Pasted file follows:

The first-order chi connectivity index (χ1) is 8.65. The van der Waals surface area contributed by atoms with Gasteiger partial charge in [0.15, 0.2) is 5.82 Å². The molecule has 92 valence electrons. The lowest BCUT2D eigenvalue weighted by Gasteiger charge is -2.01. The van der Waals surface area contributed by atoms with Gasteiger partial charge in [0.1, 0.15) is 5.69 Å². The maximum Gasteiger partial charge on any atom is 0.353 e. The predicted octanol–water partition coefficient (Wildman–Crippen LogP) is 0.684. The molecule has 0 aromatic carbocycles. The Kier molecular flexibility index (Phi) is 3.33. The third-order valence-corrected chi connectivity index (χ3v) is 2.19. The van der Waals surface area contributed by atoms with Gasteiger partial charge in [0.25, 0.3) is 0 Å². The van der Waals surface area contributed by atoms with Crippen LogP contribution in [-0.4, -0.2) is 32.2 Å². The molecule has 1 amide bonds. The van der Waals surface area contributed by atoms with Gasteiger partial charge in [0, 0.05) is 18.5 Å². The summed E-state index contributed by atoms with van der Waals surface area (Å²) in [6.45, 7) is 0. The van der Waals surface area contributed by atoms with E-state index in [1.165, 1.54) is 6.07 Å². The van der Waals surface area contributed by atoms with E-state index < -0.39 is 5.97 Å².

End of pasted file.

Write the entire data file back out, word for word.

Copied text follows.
The first-order chi connectivity index (χ1) is 8.65. The van der Waals surface area contributed by atoms with Gasteiger partial charge in [0.15, 0.2) is 5.82 Å². The molecule has 92 valence electrons. The lowest BCUT2D eigenvalue weighted by Gasteiger charge is -2.01. The van der Waals surface area contributed by atoms with Gasteiger partial charge in [0.1, 0.15) is 5.69 Å². The maximum Gasteiger partial charge on any atom is 0.353 e. The predicted octanol–water partition coefficient (Wildman–Crippen LogP) is 0.684. The molecule has 0 aromatic carbocycles. The Kier molecular flexibility index (Phi) is 3.33. The third-order valence-corrected chi connectivity index (χ3v) is 2.19. The van der Waals surface area contributed by atoms with Gasteiger partial charge in [0.25, 0.3) is 0 Å². The van der Waals surface area contributed by atoms with Crippen LogP contribution in [-0.4, -0.2) is 32.2 Å². The molecule has 1 amide bonds. The van der Waals surface area contributed by atoms with Gasteiger partial charge in [0, 0.05) is 18.5 Å². The summed E-state index contributed by atoms with van der Waals surface area (Å²) in [6.45, 7) is 0. The van der Waals surface area contributed by atoms with E-state index in [1.165, 1.54) is 6.07 Å². The van der Waals surface area contributed by atoms with E-state index < -0.39 is 5.97 Å².